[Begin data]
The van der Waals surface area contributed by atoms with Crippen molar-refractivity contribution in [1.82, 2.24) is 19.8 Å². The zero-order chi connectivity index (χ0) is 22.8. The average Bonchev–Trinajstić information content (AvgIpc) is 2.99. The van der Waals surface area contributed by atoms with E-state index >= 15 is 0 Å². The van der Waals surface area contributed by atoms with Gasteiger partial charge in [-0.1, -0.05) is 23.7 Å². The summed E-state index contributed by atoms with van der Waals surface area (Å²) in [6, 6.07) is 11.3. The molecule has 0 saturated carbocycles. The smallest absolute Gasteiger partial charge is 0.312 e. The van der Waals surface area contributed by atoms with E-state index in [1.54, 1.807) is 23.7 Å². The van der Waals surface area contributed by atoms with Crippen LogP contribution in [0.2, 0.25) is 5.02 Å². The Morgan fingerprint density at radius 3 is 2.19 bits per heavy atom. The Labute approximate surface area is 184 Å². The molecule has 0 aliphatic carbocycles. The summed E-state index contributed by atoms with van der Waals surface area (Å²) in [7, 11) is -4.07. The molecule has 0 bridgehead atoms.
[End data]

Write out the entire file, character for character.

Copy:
The van der Waals surface area contributed by atoms with Crippen molar-refractivity contribution in [1.82, 2.24) is 19.8 Å². The zero-order chi connectivity index (χ0) is 22.8. The average Bonchev–Trinajstić information content (AvgIpc) is 2.99. The van der Waals surface area contributed by atoms with E-state index >= 15 is 0 Å². The van der Waals surface area contributed by atoms with Gasteiger partial charge in [-0.1, -0.05) is 23.7 Å². The summed E-state index contributed by atoms with van der Waals surface area (Å²) in [6, 6.07) is 11.3. The molecule has 0 saturated carbocycles. The smallest absolute Gasteiger partial charge is 0.312 e. The van der Waals surface area contributed by atoms with E-state index in [1.54, 1.807) is 23.7 Å². The van der Waals surface area contributed by atoms with Crippen LogP contribution in [0.2, 0.25) is 5.02 Å². The Morgan fingerprint density at radius 3 is 2.19 bits per heavy atom. The Labute approximate surface area is 184 Å². The molecule has 0 aliphatic carbocycles. The summed E-state index contributed by atoms with van der Waals surface area (Å²) in [7, 11) is -4.07. The molecule has 0 bridgehead atoms.